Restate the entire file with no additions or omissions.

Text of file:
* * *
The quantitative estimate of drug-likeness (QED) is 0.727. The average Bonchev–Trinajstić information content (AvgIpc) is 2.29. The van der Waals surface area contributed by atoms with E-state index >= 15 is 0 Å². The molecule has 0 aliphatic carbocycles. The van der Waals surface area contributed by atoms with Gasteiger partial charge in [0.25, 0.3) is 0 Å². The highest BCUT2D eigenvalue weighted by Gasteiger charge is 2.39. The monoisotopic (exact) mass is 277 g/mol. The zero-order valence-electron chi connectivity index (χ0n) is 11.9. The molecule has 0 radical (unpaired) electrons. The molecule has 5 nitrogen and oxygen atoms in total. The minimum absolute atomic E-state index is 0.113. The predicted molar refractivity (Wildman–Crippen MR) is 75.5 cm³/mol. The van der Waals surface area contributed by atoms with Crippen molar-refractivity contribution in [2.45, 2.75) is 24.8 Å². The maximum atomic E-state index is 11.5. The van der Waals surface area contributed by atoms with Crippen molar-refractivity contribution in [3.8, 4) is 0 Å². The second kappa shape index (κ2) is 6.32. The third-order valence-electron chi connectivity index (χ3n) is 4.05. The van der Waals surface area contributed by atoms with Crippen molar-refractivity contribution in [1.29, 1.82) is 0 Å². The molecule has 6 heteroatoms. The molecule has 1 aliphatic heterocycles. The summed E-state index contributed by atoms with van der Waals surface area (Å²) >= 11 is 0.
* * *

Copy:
The quantitative estimate of drug-likeness (QED) is 0.727. The average Bonchev–Trinajstić information content (AvgIpc) is 2.29. The van der Waals surface area contributed by atoms with E-state index >= 15 is 0 Å². The molecule has 0 aliphatic carbocycles. The van der Waals surface area contributed by atoms with Gasteiger partial charge in [0.25, 0.3) is 0 Å². The highest BCUT2D eigenvalue weighted by Gasteiger charge is 2.39. The monoisotopic (exact) mass is 277 g/mol. The zero-order valence-electron chi connectivity index (χ0n) is 11.9. The molecule has 0 radical (unpaired) electrons. The molecule has 5 nitrogen and oxygen atoms in total. The minimum absolute atomic E-state index is 0.113. The predicted molar refractivity (Wildman–Crippen MR) is 75.5 cm³/mol. The van der Waals surface area contributed by atoms with Crippen molar-refractivity contribution in [2.45, 2.75) is 24.8 Å². The maximum atomic E-state index is 11.5. The van der Waals surface area contributed by atoms with Crippen molar-refractivity contribution in [3.8, 4) is 0 Å². The second kappa shape index (κ2) is 6.32. The third-order valence-electron chi connectivity index (χ3n) is 4.05. The van der Waals surface area contributed by atoms with Crippen molar-refractivity contribution in [1.29, 1.82) is 0 Å². The molecule has 6 heteroatoms. The molecule has 1 aliphatic heterocycles. The summed E-state index contributed by atoms with van der Waals surface area (Å²) >= 11 is 0.